How people die and experience the road to death is important for all concerned ‐ the patient who is dying, the family carers and loved ones they leave behind, and the health and social care practitioners. However, family carers often make great emotional and financial sacrifices and also assume heavy administrative roles to support the care of their loved one. This paper reports on the social interactions between patient, carers and professionals during end of life (EOL) care. The findings are based on a primary care trust (PCT) funded consultation that examined the quality of EOL care services in one London borough. The project made use of ethnographic methods (open‐ended qualitative interviews and observations) with 50 borough residents of which 32 were patients and 18 were carers. The findings will consider in more detail the social relationships between patients, carers and professionals. It is suggested that while there are some encouraging signs of good practice among EOL agencies and professionals, greater care is needed on the part of frontline professionals in their day‐to‐day interaction with patients and carers to ensure a better quality of EOL care.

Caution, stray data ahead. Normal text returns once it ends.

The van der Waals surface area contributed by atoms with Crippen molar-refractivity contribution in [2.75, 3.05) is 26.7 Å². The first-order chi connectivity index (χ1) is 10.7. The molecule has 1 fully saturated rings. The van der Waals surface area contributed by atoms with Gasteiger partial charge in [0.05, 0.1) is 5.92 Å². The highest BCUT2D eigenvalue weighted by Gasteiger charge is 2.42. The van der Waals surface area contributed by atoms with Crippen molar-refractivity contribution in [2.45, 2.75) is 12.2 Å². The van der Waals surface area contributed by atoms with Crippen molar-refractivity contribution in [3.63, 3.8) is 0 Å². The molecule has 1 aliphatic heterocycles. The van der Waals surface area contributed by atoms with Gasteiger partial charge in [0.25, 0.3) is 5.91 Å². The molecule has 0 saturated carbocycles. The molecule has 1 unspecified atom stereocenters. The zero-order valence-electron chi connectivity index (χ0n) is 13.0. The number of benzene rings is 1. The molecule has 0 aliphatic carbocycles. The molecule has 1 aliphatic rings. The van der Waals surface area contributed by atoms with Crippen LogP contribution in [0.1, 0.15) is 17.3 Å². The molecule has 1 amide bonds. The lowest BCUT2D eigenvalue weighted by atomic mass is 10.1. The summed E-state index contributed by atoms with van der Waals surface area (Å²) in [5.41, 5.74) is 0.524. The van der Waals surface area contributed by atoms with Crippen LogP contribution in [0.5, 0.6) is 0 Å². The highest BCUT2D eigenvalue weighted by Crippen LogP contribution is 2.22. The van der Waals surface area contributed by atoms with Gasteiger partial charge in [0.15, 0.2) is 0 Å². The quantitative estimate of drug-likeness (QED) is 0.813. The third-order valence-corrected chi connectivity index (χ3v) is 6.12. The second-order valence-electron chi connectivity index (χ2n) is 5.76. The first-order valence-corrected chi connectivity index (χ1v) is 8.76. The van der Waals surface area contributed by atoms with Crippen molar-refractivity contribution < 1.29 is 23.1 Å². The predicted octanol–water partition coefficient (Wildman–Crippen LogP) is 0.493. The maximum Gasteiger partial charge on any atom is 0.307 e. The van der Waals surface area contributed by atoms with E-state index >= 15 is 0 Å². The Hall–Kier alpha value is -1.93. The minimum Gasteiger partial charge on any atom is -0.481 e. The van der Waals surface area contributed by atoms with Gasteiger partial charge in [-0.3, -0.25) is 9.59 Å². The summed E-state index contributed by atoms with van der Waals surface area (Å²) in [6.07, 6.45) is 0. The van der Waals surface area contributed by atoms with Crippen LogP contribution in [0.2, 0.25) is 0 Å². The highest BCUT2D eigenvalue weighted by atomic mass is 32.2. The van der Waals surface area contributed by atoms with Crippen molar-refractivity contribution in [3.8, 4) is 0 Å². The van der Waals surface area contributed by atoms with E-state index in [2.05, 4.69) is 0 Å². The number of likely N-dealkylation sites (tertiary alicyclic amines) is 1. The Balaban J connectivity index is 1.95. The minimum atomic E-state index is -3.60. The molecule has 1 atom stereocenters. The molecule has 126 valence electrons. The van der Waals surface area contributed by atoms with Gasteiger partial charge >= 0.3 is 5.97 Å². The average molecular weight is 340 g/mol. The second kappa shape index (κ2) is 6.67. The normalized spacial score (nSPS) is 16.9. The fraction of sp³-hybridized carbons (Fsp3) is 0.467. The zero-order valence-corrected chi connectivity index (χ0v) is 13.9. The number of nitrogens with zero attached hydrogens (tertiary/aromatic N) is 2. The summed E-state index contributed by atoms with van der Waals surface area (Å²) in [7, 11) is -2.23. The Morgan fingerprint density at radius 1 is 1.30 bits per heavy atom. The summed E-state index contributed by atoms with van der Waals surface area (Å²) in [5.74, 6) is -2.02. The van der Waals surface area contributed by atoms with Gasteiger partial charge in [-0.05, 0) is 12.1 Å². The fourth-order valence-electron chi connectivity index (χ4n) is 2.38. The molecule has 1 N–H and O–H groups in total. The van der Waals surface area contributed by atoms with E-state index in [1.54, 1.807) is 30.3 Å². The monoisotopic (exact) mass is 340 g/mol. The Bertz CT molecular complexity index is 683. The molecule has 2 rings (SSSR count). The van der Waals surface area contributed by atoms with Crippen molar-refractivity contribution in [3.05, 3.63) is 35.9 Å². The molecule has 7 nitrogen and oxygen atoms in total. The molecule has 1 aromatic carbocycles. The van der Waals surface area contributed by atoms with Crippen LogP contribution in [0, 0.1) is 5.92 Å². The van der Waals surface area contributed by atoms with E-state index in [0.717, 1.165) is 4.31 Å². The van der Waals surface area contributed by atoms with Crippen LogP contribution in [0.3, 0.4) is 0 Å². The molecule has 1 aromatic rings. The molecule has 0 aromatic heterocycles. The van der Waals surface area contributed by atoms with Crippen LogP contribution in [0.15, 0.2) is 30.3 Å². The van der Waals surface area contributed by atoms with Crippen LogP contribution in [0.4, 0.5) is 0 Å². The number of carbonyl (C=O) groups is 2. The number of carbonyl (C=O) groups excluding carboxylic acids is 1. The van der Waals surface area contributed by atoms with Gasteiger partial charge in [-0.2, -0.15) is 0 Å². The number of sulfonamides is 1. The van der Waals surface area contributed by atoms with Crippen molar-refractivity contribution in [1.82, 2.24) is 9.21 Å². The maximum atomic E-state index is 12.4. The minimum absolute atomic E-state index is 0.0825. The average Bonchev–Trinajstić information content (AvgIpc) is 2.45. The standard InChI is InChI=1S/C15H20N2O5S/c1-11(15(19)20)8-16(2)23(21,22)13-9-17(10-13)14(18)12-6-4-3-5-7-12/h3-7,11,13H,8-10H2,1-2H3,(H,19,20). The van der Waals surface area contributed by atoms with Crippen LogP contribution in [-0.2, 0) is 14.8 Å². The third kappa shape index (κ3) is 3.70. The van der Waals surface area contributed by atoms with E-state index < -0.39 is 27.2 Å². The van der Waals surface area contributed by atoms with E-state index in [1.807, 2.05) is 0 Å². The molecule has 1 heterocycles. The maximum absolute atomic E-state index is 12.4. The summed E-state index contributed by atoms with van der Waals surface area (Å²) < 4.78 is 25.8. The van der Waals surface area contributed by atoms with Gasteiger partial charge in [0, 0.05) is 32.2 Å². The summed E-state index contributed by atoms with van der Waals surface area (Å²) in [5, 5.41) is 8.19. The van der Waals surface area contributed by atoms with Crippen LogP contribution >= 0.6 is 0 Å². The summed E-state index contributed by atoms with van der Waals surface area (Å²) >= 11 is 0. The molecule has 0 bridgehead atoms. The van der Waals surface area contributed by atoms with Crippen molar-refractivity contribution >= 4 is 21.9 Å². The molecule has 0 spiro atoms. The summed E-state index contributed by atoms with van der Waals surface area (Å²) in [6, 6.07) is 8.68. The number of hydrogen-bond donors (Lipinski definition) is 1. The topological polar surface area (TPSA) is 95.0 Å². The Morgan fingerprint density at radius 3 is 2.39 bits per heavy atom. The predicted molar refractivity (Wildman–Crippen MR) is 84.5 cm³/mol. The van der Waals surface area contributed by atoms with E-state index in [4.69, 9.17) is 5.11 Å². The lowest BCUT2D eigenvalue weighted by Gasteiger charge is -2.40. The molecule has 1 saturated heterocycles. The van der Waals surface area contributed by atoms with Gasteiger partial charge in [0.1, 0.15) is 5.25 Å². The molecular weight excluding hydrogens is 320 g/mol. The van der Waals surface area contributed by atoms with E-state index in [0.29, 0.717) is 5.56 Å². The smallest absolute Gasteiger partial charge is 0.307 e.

Briggs, D. (2010), "Notes on the end of life: the social interactions between patients, carers and professionals", Quality in Ageing and Older Adults, Vol. 11 No. 2, pp. 35-46. https://doi.org/10.5042/qiaoa.2010.0288Download as .RIS
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